Karamoja is one of the biggest regions in Uganda, located in the northeast of the country. The main ethnic group there are the Karimojon with a population of approximately 1.7 million. Yet, it is also one of the poorest regions in East Africa. The region contributes only 0.7% of the national GDP, and is one of the most underdeveloped and uneducated parts of the country. Historically mainly inhabited by nomadic herding groups, currently it is mostly domestic scale agricultural communities. Typically, in Karamoja, families own homes with small plots for their domestic needs and sell their extra produce at small, local markets but are not exporting their produce. This small scale business model challenges economic growth and prosperity. To promote economic stability, CoCuDi advises Agromax, an East African based agricultural company, to promote and maintain economic prosperity by adopting the Israeli Kibbutz model as a communal agricultural structure in Karamoja. This business project, managed by Agromax, is supported by the United Nations, the World Bank, the office of the Prime Minister of Uganda, and the Israeli embassy in Nairobi.
Since agriculture based jobs employ 72% of the Ugandan population, spotlighting agricultural projects is an effective way to combat poverty. In partnership with Agromax, CoCuDi aims to bring economic prosperity (a), a sense of community (b), and strong cultural identity based on local culture to the Karamoja region (c).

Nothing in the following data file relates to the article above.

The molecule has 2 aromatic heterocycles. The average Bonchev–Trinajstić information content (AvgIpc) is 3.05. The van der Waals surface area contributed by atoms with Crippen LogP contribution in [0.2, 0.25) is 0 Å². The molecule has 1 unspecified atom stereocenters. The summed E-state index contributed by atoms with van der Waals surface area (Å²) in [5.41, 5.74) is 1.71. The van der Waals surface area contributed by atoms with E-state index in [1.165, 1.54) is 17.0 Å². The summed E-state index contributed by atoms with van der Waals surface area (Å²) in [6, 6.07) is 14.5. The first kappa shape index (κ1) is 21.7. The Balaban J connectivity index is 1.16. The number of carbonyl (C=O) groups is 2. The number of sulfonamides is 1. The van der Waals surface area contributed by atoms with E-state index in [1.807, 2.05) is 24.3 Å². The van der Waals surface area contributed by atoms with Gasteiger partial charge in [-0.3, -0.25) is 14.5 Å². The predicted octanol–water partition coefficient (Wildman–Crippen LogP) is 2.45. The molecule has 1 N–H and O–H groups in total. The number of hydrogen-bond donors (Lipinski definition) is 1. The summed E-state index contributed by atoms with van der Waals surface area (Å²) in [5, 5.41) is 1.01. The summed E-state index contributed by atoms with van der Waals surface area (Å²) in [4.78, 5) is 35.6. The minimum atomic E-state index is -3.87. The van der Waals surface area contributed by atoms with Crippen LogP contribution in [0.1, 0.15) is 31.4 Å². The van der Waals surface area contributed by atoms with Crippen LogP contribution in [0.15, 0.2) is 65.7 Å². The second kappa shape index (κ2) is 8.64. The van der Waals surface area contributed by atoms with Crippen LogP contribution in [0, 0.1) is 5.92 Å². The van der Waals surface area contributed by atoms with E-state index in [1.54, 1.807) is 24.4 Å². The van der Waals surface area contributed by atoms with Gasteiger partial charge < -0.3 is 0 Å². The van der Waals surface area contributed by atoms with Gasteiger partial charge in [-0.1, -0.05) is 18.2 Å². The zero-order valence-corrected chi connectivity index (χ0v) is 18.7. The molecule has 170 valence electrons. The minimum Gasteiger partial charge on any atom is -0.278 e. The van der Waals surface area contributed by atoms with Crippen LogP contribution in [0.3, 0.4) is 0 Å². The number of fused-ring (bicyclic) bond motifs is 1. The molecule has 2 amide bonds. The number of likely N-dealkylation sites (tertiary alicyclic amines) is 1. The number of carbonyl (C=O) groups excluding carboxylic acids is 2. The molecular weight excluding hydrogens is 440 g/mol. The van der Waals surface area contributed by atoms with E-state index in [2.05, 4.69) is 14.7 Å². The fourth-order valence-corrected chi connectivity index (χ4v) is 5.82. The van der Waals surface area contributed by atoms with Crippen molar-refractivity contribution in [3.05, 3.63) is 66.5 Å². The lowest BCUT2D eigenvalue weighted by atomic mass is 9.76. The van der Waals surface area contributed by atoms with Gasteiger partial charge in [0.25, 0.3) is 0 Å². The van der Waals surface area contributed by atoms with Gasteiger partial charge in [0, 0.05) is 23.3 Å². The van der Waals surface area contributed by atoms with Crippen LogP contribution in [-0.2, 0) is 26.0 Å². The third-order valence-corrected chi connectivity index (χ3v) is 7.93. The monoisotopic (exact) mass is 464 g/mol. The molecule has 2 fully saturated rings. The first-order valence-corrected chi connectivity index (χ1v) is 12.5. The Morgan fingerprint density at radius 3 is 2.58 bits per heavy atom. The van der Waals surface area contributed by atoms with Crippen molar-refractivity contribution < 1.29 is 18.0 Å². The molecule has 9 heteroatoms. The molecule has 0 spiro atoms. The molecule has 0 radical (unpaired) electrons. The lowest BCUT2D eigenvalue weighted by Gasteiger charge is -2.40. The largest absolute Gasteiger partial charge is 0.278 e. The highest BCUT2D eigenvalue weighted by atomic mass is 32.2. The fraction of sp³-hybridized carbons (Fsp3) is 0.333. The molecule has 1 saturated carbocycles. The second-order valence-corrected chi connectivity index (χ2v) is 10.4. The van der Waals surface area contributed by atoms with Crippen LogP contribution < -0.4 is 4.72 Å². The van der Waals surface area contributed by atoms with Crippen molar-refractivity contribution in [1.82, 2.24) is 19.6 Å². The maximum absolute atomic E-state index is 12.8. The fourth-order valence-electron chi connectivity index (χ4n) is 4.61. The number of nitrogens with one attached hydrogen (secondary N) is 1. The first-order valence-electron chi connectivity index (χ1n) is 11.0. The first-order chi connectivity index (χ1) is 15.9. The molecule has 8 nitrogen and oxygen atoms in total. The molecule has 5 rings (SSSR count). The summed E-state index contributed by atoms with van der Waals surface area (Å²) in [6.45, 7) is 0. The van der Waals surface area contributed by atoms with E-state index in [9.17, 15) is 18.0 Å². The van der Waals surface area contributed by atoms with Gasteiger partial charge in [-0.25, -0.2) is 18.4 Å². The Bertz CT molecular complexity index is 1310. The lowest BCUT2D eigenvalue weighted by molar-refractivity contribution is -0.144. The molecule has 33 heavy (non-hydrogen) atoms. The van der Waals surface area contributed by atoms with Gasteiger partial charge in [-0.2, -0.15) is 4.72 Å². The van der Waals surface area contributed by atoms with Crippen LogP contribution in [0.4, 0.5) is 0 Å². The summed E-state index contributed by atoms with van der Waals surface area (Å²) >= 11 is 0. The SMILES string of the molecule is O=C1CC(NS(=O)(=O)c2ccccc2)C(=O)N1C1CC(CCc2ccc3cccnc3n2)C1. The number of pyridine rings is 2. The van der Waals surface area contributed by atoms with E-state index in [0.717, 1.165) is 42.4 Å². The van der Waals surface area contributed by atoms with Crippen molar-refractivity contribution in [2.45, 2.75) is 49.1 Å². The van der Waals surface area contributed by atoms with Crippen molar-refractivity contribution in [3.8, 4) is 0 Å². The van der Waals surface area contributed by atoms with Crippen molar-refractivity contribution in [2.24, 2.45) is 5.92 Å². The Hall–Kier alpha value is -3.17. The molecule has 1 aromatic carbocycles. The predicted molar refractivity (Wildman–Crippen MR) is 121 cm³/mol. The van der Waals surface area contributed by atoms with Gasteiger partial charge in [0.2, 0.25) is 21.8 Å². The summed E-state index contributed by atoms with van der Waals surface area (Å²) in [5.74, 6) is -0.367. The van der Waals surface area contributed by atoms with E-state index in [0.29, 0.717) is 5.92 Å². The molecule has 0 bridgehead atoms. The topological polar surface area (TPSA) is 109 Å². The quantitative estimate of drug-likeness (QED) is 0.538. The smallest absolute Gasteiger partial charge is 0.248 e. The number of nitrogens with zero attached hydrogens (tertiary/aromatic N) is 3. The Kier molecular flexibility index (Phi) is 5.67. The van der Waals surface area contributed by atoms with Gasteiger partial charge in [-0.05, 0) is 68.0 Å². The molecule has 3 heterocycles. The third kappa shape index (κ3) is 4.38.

(a) Alongside Agromax, CoCuDi brings a deep knowledge and network experience of Israeli Kibbutzim to the Karamoja community. The project shifts the focus from individual farms to a communal farming experience akin to that of a Kibbutz. After introducing the Israeli kibbutz model to the region and the community itself, we bring a deep Israeli knowledge of communal farming and living for the community’s benefit. Collective farming will expand sales from just the local markets and allow them to export their goods for a bigger profit. Rather than individual families selling at local markets, adopting a Kibbutz model yields a better financial outcome. Together, the village functions as a farming organization that has grown farming and sales capacity since the start of the program.
(b) The Kibbutz farming model has also brought a newfound sense of community to the Karamoja. There are currently five settlements and three in development. Four have around 500 members and the other has a population of 1000. Working together has strengthened bonds in the village and created a shared sense of responsibility. Following the communal ethos of the Israeli Kibbutz, the Karamoja project has instilled a stronger, settled collective amongst a previously nomadic population.
(c) CoCuDi, as an NGO, also collaborates with Agromax to involve other facets of culture, art, and society to the villages in Karamoja. Specifically, CoCuDi fosters an exchange program wherein farmers from the settlements in Uganda come to intern in Israel. To empower the collective strength of the new community, CoCuDi introduced public art activities with our local Ugandan partners. We collaborated with ‘Streetlights Uganda’ NGO to paint murals in two of the settlements in Karamoja and to create a shared public space for children and youth in the community. Additionally, we have partnered with Kinneret Innovation Center in the north of Israel, focusing on agricultural and food technologies, to establish a similar innovation hub in Karamoja. In the next five years, we plan to develop a strong connection between Kinneret Innovation Center and Karamoja. We hope that the agriculture-based community created in Karamoja will serve as a model that will spread to other places around the world.